UPDATE: Vancouver will block light rail vote, for now
Only slight chance C-Tran's light rail M & O funding will be on ballot
Originally published April 9, 2012 at 6:29 p.m., updated April 9, 2012 at 9:02 p.m.
The Vancouver City Council voted 4-3 Monday to exercise a bloc veto at this week's C-Tran meeting.
The C-Tran Board of Directors meets Tuesday afternoon to discuss whether a 0.1 percent sales tax for maintenance and operation of light rail and bus rapid transit would go before the agency’s entire service area or a subdistrict.
But a majority of Vancouver’s council members favor no vote this year, preferring instead to vet other ways to pay the $2.57 million annual cost of light rail before asking for a sales tax vote.
Four councilors voted in favor of a motion to oppose advancing a sales tax vote "until all other funding options have been evaluated and discarded as not viable."
Voting in favor were: Mayor Tim Leavitt and Councilors Jack Burkman, Larry Smith and Jeanne Harris.
Councilors Bart Hansen, Jeanne Stewart and Bill Turlay voted no.
Hansen, however, said he will, per council policy, follow the will of the majority of the council and join Leavitt and Smith in exercising a bloc veto.
A majority of the nine C-Tran board members, including the three-man Clark County Board of Commissioners, who also have veto power, have said they favor a broad public vote in November asking residents to help pay for light rail in Vancouver.
The remaining three members of the board represent small cities.
“A majority of the C-Tran Board is in favor of a districtwide vote,” Commissioner Steve Stuart said Monday. “I look forward to hearing from Vancouver’s representatives what they would like to put to a vote. … I know it hasn’t changed on our end.”
While councilors acknowledged Monday that “all other funding options” could be evaluated in time to put the matter to voters this year, they also acknowledged it’s unlikely that a decision would be made by late July in time to make the ballot.
Harris said the bloc veto “is a very unfortunate tool,” but she doesn’t feel comfortable going forward with a vote on a sales tax increase when there are other funding options to be studied.
Turlay and Stewart called the majority’s decision a stall tactic.
“We’re going to keep fiddling around with delay tactics,” Turlay said. Voters have been promised that they will see the issue on the ballot, he said.
Stewart said she doesn’t want to find a way to finance maintenance and operations that would circumvent a vote. She asked why every other funding possibility hasn’t already been studied.
“It’s a good question, and you were on C-Tran too,” Leavitt responded.
Smith said his vote doesn’t rule out anything.
The deadline to get the matter on the ballot is the end of July, “so in three months we’ll be at it again,” Smith said.
After the workshop, Leavitt said the characterization of the council’s vote as a stall tactic is “preposterous.”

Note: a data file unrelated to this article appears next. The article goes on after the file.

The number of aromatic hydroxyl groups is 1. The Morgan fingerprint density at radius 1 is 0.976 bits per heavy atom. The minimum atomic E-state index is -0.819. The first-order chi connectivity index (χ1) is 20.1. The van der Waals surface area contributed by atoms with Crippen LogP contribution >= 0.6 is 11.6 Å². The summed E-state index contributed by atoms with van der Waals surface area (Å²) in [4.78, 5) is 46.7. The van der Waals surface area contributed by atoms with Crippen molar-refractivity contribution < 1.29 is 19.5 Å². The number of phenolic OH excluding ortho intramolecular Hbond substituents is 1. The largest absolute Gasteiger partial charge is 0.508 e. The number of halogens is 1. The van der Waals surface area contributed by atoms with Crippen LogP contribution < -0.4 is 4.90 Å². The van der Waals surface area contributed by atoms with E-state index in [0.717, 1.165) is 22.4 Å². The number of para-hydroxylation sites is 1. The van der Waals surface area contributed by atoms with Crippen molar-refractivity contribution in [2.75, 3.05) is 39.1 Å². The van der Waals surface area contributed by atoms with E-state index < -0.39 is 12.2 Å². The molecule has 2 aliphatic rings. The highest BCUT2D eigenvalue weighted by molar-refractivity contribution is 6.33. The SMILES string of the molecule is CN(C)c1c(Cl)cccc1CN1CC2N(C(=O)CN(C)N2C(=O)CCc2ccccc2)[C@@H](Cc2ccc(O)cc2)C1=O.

It’s ironic, Leavitt said, that the same Columbia River Crossing opponents who are always calling for more information and more meetings are now critical of councilors who say they need more information.
A sales tax increase, if approved by the voters, would pay for $2.57 million a year in operations and maintenance of the extension of Portland’s MAX light rail line through downtown Vancouver to Clark College. (Additional money would go toward the operation and maintenance of a bus rapid transit line on Fourth Plain Boulevard.)
Options for savings
But Vancouver Transportation Planning Manager Matt Ransom presented a preliminary study that showed several other funding options that could reduce the need for a new tax or eliminate it entirely.
Eliminating or modifying bus lines that duplicate light rail’s route through downtown and into Portland creates savings that could be put into light rail, he said. Increased fare revenue, grants, and direct operations and maintenance services from other agencies (such as Vancouver maintaining certain elements) could cut the need for a tax to zero.
Burkman moved to have Vancouver use its three votes on the transportation agency board to ask that the vote be delayed until such options are better known.
Hansen said he wants a vote this fall to be held within a subdistrict such as Vancouver’s city limits and urban growth boundary. Hansen, however, will be held to voting as the majority of the city council wants — not as he individually wishes. In a punitive action, the city council in 2010 voted to remove Stewart from the C-Tran board for deviating from council instructions.
C-Tran must have financing plans for operations and maintenance of light rail before it applies for a Full Funding Grant Agreement from the Federal Transit Administration — the agency expected to pony up $850 million in federal money to construct the line.
C-Tran Public Affairs Director Scott Patterson told the city council that due to design delays with the Columbia River Crossing project, C-Tran will make that application in late 2013, meaning a vote this fall is not absolutely necessary.